On Sunday, February 21, Bolivians will vote in a constitutional referendum. A yes vote would authorize incumbent President Evo Morales to run for a fourth term in 2019, and to rule the country for an unprecedented twenty years, ending in 2025. Morales and his Movement Towards Socialism party (MAS-IPSP) have a long streak of national victories stretching back to his election in 2005 (with 54% of the vote), through a special vote of confidence in 2008 (67%), and two re-elections in 2009 (64%) and 2014 (61%). All of these contests involved face-offs against right-wing politicians associated with two decades of neoliberal economic policies from 1985 to 2005.
On the other hand, regional and local government elections in 2010 and 2015 showed more mixed results for the MAS-IPSP. Independent center-left parties like the Without Fear Movement (MSM) and its successor SOL.bo have gained important ground in these elections, while right wing forces have maintained a base in the country’s eastern departments. In the 2011 judicial elections a MAS-IPSP-backed slate of nominees was elected amid heavy abstention and massive numbers of blank or voided ballots. Likewise, five western departments rejected regional autonomy statutes in a September 2015 poll. While Vice President Álvaro García Linera tried to spin the result as validation of a strong central state, all of the statutes had been drafted by MAS-IPSP legislators.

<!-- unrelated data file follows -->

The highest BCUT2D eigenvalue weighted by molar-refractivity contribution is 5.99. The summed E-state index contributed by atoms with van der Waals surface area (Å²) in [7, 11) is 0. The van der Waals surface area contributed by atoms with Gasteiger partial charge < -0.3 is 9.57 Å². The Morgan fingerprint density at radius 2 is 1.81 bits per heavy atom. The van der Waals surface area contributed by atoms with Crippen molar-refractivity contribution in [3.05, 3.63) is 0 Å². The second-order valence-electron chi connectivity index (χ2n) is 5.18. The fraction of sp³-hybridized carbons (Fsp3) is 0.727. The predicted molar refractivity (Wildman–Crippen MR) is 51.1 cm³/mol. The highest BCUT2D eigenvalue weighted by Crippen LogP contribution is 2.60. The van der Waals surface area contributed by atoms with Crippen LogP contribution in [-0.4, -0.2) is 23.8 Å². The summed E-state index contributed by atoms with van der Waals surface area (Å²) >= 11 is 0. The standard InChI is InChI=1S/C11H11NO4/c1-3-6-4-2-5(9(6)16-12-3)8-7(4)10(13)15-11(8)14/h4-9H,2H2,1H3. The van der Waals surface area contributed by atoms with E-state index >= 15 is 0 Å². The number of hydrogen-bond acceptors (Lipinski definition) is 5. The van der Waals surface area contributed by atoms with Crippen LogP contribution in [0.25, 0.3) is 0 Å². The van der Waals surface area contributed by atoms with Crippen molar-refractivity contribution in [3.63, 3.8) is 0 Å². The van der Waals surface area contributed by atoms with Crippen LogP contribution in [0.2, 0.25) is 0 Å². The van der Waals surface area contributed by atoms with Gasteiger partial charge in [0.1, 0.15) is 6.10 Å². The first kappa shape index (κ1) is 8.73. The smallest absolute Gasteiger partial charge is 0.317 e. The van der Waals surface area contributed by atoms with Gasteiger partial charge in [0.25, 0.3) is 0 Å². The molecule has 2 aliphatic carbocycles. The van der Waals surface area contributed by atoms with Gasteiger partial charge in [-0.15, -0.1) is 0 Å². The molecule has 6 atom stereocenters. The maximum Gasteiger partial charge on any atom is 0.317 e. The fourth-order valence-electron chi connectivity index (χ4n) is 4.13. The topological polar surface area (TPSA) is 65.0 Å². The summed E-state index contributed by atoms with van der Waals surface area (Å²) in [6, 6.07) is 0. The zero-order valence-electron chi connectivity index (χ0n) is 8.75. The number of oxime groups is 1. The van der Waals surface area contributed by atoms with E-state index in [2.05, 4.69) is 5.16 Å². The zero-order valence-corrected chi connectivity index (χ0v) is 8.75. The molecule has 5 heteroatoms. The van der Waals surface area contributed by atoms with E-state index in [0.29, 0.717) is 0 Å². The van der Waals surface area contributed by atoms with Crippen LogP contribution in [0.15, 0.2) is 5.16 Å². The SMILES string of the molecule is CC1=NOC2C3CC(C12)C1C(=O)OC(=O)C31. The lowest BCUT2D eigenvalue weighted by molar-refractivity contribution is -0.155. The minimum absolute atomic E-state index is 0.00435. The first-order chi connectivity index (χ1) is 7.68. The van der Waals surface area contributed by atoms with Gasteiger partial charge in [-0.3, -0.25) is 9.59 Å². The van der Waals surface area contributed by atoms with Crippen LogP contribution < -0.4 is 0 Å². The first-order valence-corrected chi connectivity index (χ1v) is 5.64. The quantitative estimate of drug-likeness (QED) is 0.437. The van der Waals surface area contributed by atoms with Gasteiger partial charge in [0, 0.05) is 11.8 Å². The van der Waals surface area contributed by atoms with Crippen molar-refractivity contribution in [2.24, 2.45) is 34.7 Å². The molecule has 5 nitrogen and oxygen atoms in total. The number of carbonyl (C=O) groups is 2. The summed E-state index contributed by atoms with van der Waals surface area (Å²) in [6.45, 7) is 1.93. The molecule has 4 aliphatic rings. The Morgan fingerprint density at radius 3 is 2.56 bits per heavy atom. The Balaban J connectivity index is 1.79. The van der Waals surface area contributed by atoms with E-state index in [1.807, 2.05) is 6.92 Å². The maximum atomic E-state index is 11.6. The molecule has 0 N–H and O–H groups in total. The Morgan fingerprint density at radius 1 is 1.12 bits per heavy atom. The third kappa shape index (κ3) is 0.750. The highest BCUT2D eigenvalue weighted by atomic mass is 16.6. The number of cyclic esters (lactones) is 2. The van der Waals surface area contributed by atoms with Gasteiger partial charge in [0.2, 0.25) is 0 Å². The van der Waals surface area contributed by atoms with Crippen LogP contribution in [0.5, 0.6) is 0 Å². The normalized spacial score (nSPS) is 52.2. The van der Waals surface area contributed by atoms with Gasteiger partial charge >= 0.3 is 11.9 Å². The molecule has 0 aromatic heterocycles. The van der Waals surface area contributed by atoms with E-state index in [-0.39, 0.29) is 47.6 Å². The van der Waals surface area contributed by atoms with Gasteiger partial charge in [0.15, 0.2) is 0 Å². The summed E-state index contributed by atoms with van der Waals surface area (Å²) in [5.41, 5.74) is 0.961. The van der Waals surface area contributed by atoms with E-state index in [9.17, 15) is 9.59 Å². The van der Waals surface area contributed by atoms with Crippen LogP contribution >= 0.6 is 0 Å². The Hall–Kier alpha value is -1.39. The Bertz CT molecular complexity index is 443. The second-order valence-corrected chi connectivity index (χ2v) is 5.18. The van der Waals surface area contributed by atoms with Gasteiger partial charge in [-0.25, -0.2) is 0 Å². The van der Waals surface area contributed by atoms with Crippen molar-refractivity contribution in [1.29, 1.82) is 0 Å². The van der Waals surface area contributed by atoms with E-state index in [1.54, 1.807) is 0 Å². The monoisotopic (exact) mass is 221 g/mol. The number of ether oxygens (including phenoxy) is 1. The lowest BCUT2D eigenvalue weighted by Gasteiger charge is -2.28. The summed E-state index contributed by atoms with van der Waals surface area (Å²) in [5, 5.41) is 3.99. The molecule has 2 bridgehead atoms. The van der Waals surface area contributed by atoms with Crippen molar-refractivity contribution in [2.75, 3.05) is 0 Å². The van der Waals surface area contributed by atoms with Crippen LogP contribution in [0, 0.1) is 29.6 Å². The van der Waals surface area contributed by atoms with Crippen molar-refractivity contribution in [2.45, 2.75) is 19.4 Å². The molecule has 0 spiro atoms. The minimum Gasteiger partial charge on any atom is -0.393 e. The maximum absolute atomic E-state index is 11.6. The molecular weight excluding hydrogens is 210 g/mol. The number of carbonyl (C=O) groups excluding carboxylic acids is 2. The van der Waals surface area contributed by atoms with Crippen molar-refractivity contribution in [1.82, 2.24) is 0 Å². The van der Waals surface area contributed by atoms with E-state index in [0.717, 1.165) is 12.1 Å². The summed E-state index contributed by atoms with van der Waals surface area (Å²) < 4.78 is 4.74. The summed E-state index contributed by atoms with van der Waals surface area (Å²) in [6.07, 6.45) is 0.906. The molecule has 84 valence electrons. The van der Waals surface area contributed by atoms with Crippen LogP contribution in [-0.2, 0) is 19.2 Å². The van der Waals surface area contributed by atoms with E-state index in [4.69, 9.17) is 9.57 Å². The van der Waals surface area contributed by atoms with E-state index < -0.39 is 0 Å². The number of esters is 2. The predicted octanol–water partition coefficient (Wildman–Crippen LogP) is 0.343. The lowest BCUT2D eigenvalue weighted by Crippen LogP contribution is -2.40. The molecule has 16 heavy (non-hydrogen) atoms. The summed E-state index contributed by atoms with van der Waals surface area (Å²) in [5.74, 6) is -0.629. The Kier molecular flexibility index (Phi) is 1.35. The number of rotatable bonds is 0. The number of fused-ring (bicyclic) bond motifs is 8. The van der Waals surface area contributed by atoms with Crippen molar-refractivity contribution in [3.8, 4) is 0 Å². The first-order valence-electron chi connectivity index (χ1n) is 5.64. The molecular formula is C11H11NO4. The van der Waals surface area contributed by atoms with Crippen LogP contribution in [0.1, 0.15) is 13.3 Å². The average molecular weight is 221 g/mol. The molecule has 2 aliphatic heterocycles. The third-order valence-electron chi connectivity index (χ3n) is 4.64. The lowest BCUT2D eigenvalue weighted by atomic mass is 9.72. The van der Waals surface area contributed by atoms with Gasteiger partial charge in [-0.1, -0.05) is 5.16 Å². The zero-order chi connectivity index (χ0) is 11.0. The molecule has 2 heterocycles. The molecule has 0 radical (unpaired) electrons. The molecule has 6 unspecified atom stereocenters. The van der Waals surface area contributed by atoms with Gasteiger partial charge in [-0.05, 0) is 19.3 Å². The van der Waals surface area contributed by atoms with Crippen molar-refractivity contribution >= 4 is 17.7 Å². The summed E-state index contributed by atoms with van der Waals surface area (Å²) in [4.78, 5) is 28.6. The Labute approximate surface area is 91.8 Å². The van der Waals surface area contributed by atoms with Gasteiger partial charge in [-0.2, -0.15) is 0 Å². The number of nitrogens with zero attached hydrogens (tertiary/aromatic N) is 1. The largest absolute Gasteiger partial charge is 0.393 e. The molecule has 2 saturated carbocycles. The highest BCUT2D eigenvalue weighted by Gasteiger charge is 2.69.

Enter the present referendum. In 2008, Evo Morales agreed to a constitutional limit of two terms. In the run-up to the 2014 vote, he re-interpreted this limit as beginning with the 2009 constitution. During the 2014 political campaign, rumors of a constitutional amendment to extend his office began to circulate. While MAS-IPSP party activists backed the campaign from the beginning, it has been framed as an initiative arising from the Pact of Unity organizations—principally the CSUTCB peasant confederation and the “intercultural” federation of agrarian colonists—as well as the COB labor confederation, whose national leadership aligned with the MAS in 2013. While his party campaigned for it to happen, Evo only “agreed to the grassroots demand” that he run again four years from now.
The present campaign has the first effective collaboration between Evo Morales’ critics on the left and his long-time opponents on the right. With no political offices at stake, these two sides have been free to collaborate for the first time. Recent polls show the race to be a toss-up. You can read more about the vote here:
- Emily Achtenberg: Bolivia Votes: Can Evo Morales Run Again?
- Latin Correspondent: Bolivia’s Re-election Referendum: The case for Yes and No
- Angus McNelly: The Latest Turn of Bolivia’s Political Merry-Go-Round: The Constitutional Referendum
- Closing arguments for Yes and No as summarized by La Opinión newspaper of Cochabamba (es)